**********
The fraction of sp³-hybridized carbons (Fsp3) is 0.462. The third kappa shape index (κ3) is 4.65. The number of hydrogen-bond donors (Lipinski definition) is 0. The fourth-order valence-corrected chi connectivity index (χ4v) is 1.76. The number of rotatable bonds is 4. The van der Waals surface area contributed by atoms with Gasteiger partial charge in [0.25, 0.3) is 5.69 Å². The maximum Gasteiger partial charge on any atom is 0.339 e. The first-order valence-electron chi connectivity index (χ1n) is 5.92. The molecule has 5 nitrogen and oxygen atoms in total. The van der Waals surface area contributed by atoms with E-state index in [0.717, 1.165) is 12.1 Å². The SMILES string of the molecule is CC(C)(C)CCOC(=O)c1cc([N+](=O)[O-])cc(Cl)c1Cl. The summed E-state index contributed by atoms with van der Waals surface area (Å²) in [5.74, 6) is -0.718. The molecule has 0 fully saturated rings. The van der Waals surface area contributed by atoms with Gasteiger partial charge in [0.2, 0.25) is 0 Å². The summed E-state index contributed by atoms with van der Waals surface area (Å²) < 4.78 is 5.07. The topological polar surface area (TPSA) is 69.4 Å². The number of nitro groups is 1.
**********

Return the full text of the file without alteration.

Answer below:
The fraction of sp³-hybridized carbons (Fsp3) is 0.462. The third kappa shape index (κ3) is 4.65. The number of hydrogen-bond donors (Lipinski definition) is 0. The fourth-order valence-corrected chi connectivity index (χ4v) is 1.76. The number of rotatable bonds is 4. The van der Waals surface area contributed by atoms with Gasteiger partial charge in [0.25, 0.3) is 5.69 Å². The maximum Gasteiger partial charge on any atom is 0.339 e. The first-order valence-electron chi connectivity index (χ1n) is 5.92. The molecule has 5 nitrogen and oxygen atoms in total. The van der Waals surface area contributed by atoms with E-state index in [0.717, 1.165) is 12.1 Å². The SMILES string of the molecule is CC(C)(C)CCOC(=O)c1cc([N+](=O)[O-])cc(Cl)c1Cl. The summed E-state index contributed by atoms with van der Waals surface area (Å²) in [5.74, 6) is -0.718. The molecule has 0 fully saturated rings. The van der Waals surface area contributed by atoms with Gasteiger partial charge in [0.2, 0.25) is 0 Å². The summed E-state index contributed by atoms with van der Waals surface area (Å²) < 4.78 is 5.07. The topological polar surface area (TPSA) is 69.4 Å². The number of nitro groups is 1.